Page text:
In unsupervised learning, the task is to analyze data that contains only inputs such as data from employee satisfaction surveys and  employees’ written descriptions of their short-and-long-term goals. The learning algorithms used in unsupervised analysis are designed to group unsorted information according to differences, similarities, and patterns,  typically in the form of clusters. Upward of 80 percent of a typical organization’s data can be characterized as unsupervised.

HR analytics in the systematic identification and quantification of the people drivers of business. Sjoerd Van Den Heuvel & Tanya Bondarouk.[1]

So, the question at hand is how can machine learning be used to help retain current employees?  Understanding why employees decide to stay at or leave lies at the core of this question. Identifying attrition risk factors can be addressed using advanced pattern recognition technologies. Perhaps somewhat surprisingly, machine learning has also been employed to identify students at risk in an academic setting. Here, early detection is essential to provide meaningful interventions. These student-at-risk algorithms can also be  applied for detecting employees at risk.

Employee data base systems are usually hierarchical in nature in the sense that they capture information from individual computer keystrokes and voice commands through to the completion of a given task or project. The complex nature of many of these factors is where machine learning can earn its keep. For example, using personal information (e.g., years of experience), performance assessments (e.g., above average), and job types (e.g., salesman)  can classify each employee as to their propensity to leave.  If the analysis was based on historical turnover data, this exercise would be classified as supervised. If historical turnover data was not available, then an unsupervised approach would work best.  Having identified which employees are at risk, the next step, which is the fun part, is to generate an appropriate response. This is like identifying specific remedial actions for students at risk in an academic setting, for example, providing specific customized content based on the student’s background and characteristics. In a HR setting specific strategies include compensation, mentoring, work environment, enhanced retirement and health benefits, and new job opportunities. The specifics of each of these strategies can be customized, once again, using machine learning.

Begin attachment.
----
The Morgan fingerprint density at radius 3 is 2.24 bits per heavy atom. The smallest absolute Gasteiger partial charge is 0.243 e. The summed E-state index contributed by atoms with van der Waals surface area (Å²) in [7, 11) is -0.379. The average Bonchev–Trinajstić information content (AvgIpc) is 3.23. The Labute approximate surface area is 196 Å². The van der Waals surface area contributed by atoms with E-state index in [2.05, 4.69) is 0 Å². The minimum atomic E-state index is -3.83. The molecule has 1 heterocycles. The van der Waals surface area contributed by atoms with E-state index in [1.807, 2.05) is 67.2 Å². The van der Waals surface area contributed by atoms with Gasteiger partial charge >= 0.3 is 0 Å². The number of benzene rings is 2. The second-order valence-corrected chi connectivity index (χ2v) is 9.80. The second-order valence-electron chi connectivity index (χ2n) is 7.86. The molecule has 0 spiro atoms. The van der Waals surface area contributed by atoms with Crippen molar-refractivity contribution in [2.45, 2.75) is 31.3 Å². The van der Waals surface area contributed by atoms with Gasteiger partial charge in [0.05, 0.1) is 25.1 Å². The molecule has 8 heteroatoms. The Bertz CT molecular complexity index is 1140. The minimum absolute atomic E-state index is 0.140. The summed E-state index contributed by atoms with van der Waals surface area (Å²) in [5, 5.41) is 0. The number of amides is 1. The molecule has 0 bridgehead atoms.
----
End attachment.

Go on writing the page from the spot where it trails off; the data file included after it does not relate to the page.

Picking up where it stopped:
Machine learning is not limited to identifying employees at risk and developing customized retention strategies.  Some HR applications, beyond reducing employee turnover, include predicting post-hire performance, recruiting and onboarding, and job design optimization. It is fair to say that the future of machine learning is bright and growing brighter by the day. The HR community of practice needs to adopt this technological approach to employee relations, since it will provide a comparative advantage like the use of machine learning in academe and professional sports.

Nearly ninety percent of managers believe employees leave their jobs due to compensation, but also the same percent of employees report leaving for other reasons including too little support, little opportunity for growth, and a loss of confidence in management.  Leigh Branham, CEO of Keeping the People.


[1] Van Den Heuvel, S., & Bondarouk, T. (2016). The Rise (and Fall?) of HR Analytics: The Future Application, Value, Structure, and System Support. Academy of Management Annual Meeting Proceedings2016(1), 1. https://doi-org.lib.pepperdine.edu/10.5465/AMBPP.2016.10908abstract

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Author of the article
Owen P. Hall, Jr., PE, PhD
Owen P. Hall, Jr., PE, PhD
Owen P. Hall, Jr., PE, PhD is a former Corwin D. Denney Academic Chair and is a Professor of Decision Sciences at Pepperdine University’s Graziadio School of Business. He is a Julian Virtue Professor and a Rothschild Applied Research Fellow. Dr. Hall received the Harriet and Charles Luckman Distinguished Teaching Fellow in 1993, the Sloan-C Effective Teaching Practice Award in 2013, and the Howard A. White Teaching Excellence Award in 2009 and 2017. He is the vice-chair of the INFORMS University Analytics Programs Committee. Dr. Hall has more than 35 years of academic and industry experience in mobile learning technologies and business analytics.